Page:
The worst is letting my creativity atrophy altogether. It’s unhealthy for me in general because I need the outlet for my emotions. Like any other muscle in the body, it needs to be worked or it slows down and its all the harder to get back in shape.
It’s good for me to step away if I’m dry and work a different problem because my mind will come back to that problem later (fresh) and with a new perspective. Sometimes it takes longer than I like for a full breakthrough (it can throw me off deadlines and goals some) but they are worth it when they do come. Allowing my mind to switch topics is better than trying to force inspiration.
Tell us about something non-book related that you’re currently looking forward to for 2016.
I can’t see that far ahead and I’m hesitant to speculate (bad years taken under account) but I remain optimistic.
I’ve always believed in universal balance in life, the good and the bad. These past five years have surpassed hell to me, and I can only assume heaven is now in the works. Another reason I blogged little about them (or communicated infrequently) was so I could forget them quickly once passed, save to learn from their lessons taught under duress. Logan and my Family/Friends (inner circle) perpetually remains the best part of my life & I’ve fought to strengthen those relationships above all else!!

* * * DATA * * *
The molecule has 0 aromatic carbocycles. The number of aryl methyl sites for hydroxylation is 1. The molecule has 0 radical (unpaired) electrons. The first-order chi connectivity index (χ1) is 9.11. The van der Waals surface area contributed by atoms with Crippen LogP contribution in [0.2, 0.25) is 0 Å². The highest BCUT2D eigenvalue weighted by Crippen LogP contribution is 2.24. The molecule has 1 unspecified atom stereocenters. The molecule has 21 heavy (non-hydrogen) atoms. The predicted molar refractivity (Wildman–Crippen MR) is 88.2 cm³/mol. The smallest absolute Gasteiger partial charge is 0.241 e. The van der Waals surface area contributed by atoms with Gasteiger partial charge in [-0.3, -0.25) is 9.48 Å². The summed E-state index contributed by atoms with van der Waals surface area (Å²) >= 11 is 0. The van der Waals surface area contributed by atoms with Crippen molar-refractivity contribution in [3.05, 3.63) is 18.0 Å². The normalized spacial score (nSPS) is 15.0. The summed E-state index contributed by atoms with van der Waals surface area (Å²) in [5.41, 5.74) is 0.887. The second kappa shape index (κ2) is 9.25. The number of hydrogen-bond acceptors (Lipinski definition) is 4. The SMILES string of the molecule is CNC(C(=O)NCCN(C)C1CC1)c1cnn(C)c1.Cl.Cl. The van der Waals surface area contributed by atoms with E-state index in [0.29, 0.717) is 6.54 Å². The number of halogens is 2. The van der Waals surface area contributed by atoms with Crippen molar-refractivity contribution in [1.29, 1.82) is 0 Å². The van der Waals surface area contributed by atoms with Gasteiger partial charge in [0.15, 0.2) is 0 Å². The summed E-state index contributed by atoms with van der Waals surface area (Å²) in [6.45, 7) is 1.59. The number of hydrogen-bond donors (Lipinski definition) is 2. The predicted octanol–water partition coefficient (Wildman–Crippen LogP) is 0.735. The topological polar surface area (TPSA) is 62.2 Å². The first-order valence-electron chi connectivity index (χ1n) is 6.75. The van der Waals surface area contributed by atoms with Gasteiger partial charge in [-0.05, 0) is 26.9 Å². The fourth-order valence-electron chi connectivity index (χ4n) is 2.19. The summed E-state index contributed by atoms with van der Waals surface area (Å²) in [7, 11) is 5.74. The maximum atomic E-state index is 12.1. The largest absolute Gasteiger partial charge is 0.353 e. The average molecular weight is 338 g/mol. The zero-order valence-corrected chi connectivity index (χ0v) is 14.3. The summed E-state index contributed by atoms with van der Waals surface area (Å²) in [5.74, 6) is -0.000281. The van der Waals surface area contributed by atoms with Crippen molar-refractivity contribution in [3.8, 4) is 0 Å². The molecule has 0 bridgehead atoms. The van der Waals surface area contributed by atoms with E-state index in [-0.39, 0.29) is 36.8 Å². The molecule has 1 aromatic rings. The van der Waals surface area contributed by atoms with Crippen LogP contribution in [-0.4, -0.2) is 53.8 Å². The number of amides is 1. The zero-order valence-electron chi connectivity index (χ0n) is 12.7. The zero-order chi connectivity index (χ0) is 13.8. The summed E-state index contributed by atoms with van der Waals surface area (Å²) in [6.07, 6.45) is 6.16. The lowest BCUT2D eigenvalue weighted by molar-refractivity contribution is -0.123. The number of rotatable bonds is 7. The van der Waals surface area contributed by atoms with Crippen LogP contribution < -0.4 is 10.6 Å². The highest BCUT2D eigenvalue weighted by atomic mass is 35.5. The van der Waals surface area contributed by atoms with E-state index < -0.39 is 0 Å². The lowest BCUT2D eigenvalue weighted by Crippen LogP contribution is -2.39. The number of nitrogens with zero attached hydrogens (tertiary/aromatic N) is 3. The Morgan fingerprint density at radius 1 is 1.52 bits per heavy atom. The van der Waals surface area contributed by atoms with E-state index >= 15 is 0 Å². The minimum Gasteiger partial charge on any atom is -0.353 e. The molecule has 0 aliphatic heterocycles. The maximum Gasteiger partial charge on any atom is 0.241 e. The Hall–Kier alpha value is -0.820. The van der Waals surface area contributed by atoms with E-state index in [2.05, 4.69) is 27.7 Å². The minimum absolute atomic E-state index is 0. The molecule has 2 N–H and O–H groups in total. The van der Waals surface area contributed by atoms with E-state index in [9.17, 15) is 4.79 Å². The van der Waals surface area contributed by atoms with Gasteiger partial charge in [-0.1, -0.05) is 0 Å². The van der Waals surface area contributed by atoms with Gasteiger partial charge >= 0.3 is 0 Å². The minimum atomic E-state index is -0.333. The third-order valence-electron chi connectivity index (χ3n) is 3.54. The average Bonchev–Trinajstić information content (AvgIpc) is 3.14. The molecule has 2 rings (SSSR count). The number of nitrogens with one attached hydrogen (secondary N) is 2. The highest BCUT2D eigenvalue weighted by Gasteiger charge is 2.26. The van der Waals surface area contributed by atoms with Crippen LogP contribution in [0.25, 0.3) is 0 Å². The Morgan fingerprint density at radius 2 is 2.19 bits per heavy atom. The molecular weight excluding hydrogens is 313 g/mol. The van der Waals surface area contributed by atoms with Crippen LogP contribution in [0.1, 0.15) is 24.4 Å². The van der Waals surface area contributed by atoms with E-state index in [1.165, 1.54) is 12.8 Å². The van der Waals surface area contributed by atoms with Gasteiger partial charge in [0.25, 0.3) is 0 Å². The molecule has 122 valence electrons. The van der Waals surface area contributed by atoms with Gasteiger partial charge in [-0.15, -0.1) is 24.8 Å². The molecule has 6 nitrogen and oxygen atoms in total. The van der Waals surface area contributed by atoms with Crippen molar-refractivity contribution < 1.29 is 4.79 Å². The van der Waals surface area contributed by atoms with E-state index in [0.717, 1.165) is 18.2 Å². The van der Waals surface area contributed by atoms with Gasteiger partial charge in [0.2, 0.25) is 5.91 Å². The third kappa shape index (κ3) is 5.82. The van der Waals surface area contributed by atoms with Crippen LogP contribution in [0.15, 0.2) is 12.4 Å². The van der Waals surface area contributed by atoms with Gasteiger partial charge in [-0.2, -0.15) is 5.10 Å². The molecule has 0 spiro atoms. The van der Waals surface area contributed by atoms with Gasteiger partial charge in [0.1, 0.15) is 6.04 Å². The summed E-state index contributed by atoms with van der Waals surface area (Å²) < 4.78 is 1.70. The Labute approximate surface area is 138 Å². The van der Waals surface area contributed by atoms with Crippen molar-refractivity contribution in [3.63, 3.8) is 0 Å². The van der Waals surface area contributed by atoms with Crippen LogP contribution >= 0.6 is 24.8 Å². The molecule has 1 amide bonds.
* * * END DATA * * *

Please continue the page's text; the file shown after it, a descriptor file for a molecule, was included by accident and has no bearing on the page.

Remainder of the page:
Plus, I look forward to 2016 if only to burn these hellish past years to the ground and leave their ashes in my wake.
If you could offer up one piece of advice to other authors and writers for 2016, what would it be?
It’s okay to fail. Truth. It’s even okay to stop writing for awhile—years even. If you can’t—you can’t.
Life will throw you curveballs you can’t anticipate—honey, it’s no “book” and you can’t predict the ending like that, or outline each step of it to your pleasure. You may not accomplish everything you want when you want it but allow life to surprise you and just pick yourself back up when you can, and try, try again.
But remember this: no one else can tell the stories in your heart, but you!
They are yours alone, to treasure, to pleasure and thrill, to keep and to share.
Value that gift and nurture it . . . and it will become the very best part of you!
more to look back on where I’ve been this year, and to remind myself what I’m moving towards.